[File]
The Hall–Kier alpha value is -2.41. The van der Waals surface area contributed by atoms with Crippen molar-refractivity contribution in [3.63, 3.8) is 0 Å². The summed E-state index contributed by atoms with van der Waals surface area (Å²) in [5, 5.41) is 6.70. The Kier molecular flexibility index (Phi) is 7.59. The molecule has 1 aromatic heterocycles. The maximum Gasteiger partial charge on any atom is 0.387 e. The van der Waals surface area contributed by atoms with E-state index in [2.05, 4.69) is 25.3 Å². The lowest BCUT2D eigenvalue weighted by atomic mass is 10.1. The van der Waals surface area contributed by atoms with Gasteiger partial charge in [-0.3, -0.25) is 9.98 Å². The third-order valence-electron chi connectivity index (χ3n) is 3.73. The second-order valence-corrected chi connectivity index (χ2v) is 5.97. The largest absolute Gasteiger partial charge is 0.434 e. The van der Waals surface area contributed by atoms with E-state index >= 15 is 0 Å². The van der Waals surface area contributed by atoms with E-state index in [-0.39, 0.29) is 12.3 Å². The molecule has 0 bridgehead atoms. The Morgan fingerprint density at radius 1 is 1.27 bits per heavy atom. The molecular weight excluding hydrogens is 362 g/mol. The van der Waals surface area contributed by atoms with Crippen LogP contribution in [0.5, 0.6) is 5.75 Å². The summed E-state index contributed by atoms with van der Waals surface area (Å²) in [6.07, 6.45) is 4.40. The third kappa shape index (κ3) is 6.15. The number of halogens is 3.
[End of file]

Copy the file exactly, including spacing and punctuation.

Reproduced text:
The Hall–Kier alpha value is -2.41. The van der Waals surface area contributed by atoms with Crippen molar-refractivity contribution in [3.63, 3.8) is 0 Å². The summed E-state index contributed by atoms with van der Waals surface area (Å²) in [5, 5.41) is 6.70. The Kier molecular flexibility index (Phi) is 7.59. The molecule has 1 aromatic heterocycles. The maximum Gasteiger partial charge on any atom is 0.387 e. The van der Waals surface area contributed by atoms with E-state index in [2.05, 4.69) is 25.3 Å². The lowest BCUT2D eigenvalue weighted by atomic mass is 10.1. The van der Waals surface area contributed by atoms with Gasteiger partial charge in [-0.3, -0.25) is 9.98 Å². The third-order valence-electron chi connectivity index (χ3n) is 3.73. The second-order valence-corrected chi connectivity index (χ2v) is 5.97. The largest absolute Gasteiger partial charge is 0.434 e. The van der Waals surface area contributed by atoms with E-state index >= 15 is 0 Å². The van der Waals surface area contributed by atoms with E-state index in [-0.39, 0.29) is 12.3 Å². The molecule has 0 bridgehead atoms. The Morgan fingerprint density at radius 1 is 1.27 bits per heavy atom. The molecular weight excluding hydrogens is 362 g/mol. The van der Waals surface area contributed by atoms with Crippen LogP contribution in [0.5, 0.6) is 5.75 Å². The summed E-state index contributed by atoms with van der Waals surface area (Å²) in [6.07, 6.45) is 4.40. The third kappa shape index (κ3) is 6.15. The number of halogens is 3.